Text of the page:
• The paper and print quality are very poor. Sending fake printed books in the name of special collector’s edition and that too without colours. I found a better book through different vendor as compared to this Harsh Books.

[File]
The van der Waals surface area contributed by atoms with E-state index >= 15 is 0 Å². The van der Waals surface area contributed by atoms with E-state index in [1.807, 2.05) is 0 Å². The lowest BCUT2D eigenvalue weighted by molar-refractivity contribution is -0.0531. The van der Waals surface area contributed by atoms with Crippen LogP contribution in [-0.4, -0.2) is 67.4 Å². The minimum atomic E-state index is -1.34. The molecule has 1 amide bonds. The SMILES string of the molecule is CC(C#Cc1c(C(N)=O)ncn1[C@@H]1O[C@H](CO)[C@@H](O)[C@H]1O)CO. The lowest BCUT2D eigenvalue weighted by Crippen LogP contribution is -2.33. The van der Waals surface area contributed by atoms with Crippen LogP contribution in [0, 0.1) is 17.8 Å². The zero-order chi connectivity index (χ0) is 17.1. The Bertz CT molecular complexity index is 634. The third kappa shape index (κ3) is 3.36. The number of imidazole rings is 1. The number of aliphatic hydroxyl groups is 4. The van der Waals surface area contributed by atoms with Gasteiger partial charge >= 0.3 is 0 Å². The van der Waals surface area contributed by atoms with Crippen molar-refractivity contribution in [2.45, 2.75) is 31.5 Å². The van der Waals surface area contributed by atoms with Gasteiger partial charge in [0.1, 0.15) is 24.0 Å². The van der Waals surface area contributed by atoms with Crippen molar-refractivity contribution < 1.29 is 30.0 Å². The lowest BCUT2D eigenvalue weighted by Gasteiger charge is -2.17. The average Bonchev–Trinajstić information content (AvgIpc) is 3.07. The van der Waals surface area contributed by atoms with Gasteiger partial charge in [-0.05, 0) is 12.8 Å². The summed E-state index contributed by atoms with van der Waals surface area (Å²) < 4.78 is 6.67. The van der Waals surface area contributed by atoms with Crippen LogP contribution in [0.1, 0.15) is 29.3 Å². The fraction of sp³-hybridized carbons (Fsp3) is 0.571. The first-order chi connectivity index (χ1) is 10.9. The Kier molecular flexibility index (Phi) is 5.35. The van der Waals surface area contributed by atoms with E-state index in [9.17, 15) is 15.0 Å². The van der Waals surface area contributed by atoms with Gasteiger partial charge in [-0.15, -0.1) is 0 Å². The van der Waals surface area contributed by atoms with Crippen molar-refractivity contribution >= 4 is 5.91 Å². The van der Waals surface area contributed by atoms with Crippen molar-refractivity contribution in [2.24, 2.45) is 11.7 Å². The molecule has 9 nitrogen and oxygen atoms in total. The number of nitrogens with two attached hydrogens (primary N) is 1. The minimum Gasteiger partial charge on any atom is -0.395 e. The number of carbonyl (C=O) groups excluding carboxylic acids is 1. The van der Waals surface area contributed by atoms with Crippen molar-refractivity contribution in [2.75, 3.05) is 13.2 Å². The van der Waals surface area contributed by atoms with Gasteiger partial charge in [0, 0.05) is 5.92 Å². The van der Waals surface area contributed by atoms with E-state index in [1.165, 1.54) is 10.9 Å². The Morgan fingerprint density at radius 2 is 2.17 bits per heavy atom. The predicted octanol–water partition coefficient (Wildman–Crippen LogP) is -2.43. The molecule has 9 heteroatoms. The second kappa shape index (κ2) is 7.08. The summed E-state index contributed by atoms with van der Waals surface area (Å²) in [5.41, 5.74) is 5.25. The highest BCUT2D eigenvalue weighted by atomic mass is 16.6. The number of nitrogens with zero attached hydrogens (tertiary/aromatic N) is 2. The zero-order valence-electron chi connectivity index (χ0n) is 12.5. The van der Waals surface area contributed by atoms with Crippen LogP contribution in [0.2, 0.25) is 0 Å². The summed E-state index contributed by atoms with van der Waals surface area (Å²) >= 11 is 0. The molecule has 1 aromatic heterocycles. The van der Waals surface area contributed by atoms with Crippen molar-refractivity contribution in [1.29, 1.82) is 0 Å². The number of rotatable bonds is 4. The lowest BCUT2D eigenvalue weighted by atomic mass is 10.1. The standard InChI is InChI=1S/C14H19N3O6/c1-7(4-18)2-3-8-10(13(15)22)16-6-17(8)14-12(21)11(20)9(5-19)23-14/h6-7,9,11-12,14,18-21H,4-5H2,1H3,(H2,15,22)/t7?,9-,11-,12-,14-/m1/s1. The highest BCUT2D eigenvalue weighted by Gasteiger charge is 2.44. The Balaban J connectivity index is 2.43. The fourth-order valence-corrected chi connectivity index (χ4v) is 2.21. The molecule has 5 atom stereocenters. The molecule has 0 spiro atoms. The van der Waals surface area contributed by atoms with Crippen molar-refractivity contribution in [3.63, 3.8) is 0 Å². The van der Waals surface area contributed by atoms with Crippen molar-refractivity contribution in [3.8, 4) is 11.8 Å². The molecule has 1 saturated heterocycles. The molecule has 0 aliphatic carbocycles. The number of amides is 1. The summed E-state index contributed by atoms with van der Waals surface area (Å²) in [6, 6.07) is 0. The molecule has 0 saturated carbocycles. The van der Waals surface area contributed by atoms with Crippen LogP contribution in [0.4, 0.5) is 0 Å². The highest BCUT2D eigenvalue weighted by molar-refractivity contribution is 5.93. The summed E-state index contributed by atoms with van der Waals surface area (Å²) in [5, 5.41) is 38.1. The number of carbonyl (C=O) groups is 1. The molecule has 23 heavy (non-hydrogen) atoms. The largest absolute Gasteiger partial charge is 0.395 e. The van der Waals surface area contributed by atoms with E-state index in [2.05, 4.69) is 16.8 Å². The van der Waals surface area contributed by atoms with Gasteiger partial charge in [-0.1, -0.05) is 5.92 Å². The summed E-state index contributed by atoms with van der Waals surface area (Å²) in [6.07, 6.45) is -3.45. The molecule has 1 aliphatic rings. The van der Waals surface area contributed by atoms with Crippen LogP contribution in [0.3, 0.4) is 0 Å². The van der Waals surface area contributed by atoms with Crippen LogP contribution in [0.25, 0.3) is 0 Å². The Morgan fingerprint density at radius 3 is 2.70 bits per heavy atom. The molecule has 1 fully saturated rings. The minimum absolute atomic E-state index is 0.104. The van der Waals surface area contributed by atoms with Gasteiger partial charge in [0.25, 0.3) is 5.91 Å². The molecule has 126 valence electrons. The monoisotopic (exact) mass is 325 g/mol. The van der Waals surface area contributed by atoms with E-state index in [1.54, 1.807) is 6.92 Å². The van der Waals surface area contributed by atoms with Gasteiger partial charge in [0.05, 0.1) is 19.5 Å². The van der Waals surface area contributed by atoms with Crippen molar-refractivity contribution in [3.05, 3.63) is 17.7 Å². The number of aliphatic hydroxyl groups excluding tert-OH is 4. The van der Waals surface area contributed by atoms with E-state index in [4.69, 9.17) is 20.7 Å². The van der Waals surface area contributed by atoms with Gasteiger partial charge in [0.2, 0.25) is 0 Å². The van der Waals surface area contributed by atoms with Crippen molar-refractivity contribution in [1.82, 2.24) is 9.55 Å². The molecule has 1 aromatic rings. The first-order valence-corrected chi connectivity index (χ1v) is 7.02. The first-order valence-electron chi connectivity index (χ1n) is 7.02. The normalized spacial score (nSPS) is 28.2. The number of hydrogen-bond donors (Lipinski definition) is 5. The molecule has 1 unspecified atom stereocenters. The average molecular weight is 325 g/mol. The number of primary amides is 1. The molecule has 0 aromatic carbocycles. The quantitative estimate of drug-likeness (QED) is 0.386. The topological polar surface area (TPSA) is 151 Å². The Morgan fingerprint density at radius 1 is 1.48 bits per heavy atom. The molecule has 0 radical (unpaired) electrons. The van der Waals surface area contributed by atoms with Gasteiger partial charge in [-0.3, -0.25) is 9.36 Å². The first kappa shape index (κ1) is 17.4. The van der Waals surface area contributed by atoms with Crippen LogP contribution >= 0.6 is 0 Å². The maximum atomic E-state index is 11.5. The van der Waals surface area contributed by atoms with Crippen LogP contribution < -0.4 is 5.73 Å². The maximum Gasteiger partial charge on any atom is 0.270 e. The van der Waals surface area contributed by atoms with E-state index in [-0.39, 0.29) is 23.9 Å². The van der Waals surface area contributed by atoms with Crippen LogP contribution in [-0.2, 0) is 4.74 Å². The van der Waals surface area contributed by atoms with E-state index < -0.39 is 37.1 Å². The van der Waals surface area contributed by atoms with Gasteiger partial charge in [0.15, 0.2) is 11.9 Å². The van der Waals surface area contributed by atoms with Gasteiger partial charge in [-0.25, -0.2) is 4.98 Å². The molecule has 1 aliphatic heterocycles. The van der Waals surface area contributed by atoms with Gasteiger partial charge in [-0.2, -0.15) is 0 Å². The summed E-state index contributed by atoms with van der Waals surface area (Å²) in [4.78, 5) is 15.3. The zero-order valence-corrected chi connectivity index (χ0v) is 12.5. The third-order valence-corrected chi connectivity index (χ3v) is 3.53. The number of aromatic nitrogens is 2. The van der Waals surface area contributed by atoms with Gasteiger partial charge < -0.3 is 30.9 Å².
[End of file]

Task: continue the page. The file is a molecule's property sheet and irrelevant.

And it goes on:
• ‘Sapiens’ is a short telling of the entire human history, from pre-anatomically modern humans through the agricultural and scientific revolutions and to the present. Or so it attempts to be.Unfortunately, this enormous task is the book’s own undoing. There is no room for any indepth discussions about the various complex issues, and no room to discuss the evidence. The book is filled with assertion after assertion, and virtually nothing to back them up. I looked in the reference section and I was shocked to see how few citations there were. Such a massive subject derserves ten times more citations. If you think you’re getting a good scientific description of the facts, don’t buy this book. This book is essentially his opinions, and not much else.Any person who has strong knowledge within any of the subjects in the book will quickly realise that Harari is not an expert on much of what he writes about. He does not just make many claims. He makes many wrong claims. And many, many more misleading ones. It’s one of those books that are popular with the layman, but not so much with the expert.When he leaves the topic of evolutionary biology, premodern history, and starts talking about modern history the book gets slighter better. Or is that just because I’m not as well-versed in those topics? Do I just not see his errors there, just like a layperson would not see his errors in his account of evolutionary biology, intelligence research, and more? I won’t know. The problem is I can’t put much trust in him, because there are so many things wrong or misleading stuff elsewhere. And he doesn’t provide sufficient evidence.Even in the better parts of the book, it is ultimately somewhat dull. Not much new to learn for me, unfortunately. There are so many books about humans, many of them much better than this.I wouldn’t claim that this is the worst book ever, obviously. But to say that it is overhyped is to put it mildly. If you want to read a story, then perhaps you might find it interesting. If you want a factual account that is supported by an honest look at the available evidence, then go somewhere else.